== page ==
Tags: actuarial | assumptions | pension | plans

NYT: Inaccurate Assumptions Wreak Havoc with Public Pensions

By    |   Friday, 10 July 2015 08:05 AM

Life expectancy estimates play a major role in the finances of pension plans. That's because the estimates determine how much money the plans set aside to pay retirees.

If the projections are on the mark or overestimate retirees' life spans and the plans put aside enough money to meet those estimates, there shouldn't be a problem. But if the projections underestimate retirees' life spans, leading the plans to put too little money aside, there could be big trouble.

New York Times reporter Mary Williams Walsh offers a poignant example. Jim Palermo, when he was a trustee of La Grange, Ill., found that the village's pension plan for local police officers and firefighters was underestimating their lifespan.

"After Mr. Palermo dug into the numbers, he found that the actuary was using a mortality table from 1971 that showed La Grange’s police officers and firefighters were expected to die, on average, before reaching 75, compared with 79 under a more recent table."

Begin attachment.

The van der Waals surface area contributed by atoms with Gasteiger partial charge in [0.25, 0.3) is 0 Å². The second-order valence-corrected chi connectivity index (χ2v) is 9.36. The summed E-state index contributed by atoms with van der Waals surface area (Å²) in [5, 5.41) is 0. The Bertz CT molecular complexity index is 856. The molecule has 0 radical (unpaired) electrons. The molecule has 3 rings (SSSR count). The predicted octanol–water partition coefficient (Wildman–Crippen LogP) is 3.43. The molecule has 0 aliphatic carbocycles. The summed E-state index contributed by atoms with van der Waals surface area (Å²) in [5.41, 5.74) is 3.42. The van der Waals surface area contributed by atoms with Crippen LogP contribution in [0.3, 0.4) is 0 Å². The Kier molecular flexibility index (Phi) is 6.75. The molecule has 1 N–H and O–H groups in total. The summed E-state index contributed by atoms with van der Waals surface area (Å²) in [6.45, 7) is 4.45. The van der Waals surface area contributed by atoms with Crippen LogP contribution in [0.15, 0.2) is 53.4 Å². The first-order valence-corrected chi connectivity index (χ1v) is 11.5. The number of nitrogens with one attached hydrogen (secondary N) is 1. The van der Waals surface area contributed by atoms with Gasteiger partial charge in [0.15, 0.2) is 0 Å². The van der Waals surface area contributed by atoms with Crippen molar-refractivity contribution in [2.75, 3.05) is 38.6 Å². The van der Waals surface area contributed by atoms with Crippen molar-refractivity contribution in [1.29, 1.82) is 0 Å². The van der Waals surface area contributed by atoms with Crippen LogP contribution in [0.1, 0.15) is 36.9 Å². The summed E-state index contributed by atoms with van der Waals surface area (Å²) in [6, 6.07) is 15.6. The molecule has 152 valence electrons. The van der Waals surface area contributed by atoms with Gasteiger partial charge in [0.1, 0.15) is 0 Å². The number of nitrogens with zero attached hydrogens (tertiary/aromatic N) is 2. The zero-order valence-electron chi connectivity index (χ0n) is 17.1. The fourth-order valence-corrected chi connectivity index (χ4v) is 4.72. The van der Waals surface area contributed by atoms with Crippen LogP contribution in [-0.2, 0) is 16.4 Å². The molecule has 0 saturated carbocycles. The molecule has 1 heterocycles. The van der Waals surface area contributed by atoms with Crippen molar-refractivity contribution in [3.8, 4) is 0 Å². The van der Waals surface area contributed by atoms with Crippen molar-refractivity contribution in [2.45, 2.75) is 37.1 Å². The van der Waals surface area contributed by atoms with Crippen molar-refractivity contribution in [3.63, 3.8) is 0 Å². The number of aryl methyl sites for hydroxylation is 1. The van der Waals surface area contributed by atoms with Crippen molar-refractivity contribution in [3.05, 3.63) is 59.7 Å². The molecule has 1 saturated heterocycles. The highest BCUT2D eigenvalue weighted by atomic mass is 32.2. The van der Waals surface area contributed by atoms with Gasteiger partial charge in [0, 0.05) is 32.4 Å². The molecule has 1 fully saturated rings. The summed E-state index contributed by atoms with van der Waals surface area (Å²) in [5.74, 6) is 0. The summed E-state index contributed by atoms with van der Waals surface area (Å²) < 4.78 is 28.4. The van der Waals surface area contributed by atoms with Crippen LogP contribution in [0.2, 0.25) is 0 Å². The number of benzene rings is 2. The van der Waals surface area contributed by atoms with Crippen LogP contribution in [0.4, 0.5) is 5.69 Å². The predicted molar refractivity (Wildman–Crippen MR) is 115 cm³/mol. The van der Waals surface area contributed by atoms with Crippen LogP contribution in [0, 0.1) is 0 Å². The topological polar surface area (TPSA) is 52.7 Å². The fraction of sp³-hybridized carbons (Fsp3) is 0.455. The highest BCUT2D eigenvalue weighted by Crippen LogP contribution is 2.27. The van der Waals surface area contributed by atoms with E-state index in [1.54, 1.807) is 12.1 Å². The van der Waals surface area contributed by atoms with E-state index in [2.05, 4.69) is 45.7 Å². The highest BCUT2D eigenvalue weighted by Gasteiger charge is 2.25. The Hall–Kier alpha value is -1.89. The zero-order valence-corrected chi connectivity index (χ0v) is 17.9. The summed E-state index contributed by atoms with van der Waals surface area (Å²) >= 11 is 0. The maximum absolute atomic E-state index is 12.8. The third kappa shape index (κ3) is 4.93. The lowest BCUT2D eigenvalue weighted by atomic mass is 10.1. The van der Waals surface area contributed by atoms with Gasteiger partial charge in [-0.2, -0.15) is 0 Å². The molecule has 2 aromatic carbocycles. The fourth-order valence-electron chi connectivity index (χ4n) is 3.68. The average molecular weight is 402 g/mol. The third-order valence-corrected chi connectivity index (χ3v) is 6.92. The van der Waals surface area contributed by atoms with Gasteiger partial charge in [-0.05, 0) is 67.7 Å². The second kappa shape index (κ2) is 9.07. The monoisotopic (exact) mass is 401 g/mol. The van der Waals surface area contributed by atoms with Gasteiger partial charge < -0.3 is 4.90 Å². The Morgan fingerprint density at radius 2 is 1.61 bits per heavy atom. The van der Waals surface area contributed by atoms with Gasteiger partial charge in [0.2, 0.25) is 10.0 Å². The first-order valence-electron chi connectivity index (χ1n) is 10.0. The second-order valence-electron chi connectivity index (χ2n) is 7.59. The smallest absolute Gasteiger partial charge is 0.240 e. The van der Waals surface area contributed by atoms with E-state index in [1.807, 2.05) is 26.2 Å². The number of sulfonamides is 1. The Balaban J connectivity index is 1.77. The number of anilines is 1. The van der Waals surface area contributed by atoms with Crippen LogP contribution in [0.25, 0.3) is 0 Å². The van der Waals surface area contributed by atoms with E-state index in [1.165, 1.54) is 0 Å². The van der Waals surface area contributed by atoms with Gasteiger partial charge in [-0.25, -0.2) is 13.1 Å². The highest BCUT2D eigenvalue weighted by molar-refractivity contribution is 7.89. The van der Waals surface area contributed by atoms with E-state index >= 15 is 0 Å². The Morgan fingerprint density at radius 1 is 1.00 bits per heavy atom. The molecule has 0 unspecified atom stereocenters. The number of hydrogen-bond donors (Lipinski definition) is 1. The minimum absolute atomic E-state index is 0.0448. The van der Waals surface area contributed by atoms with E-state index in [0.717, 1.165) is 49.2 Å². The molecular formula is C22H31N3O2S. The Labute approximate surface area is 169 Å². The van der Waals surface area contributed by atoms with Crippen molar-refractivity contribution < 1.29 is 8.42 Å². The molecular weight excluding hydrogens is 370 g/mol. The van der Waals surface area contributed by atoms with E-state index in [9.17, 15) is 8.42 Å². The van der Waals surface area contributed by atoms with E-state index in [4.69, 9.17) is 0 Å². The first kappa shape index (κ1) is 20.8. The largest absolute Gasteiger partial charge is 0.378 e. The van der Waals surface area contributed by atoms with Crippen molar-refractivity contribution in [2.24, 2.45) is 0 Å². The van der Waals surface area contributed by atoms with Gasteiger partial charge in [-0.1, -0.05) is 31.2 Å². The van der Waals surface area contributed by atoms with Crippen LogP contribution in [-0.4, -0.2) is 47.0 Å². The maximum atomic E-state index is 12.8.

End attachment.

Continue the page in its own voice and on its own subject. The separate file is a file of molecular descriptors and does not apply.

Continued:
Oops.

Elsewhere on the retirement front, you're probably quite familiar with the benefits of using a 401k plan or an IRA to save for retirement, but you may be less familiar with health savings accounts (HSAs).

If you have a health insurance plan with a deductible of $1,500 or more, you can set up an HSA. The money you put into your HSA is tax deductible. And as long as you use the money to pay uninsured medical expenses, it remains untaxed, unlike withdrawals from your 401k.

For 2015, you can contribute up to $3,350—up to $6,650 for a family--to an HSA. The maximum goes up by a small amount each year.

You can keep the money in cash, earning a small amount of interest, or invest in financial markets. But Doug Fisher of Fidelity pointed out to CNNMoney that you should keep in cash whatever money you may need for your medical expenses over the current year.

That's because you can easily lose money in financial markets. Indeed, if you think you'll ultimately need all the money in your HSA for medical expenses, you may want to keep it all in cash.

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Life expectancy estimates play a major role in the finances of pension plans. That's because the estimates determine how much money the plans set aside to pay retirees.
actuarial, assumptions, pension, plans
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2015-05-10
Friday, 10 July 2015 08:05 AM
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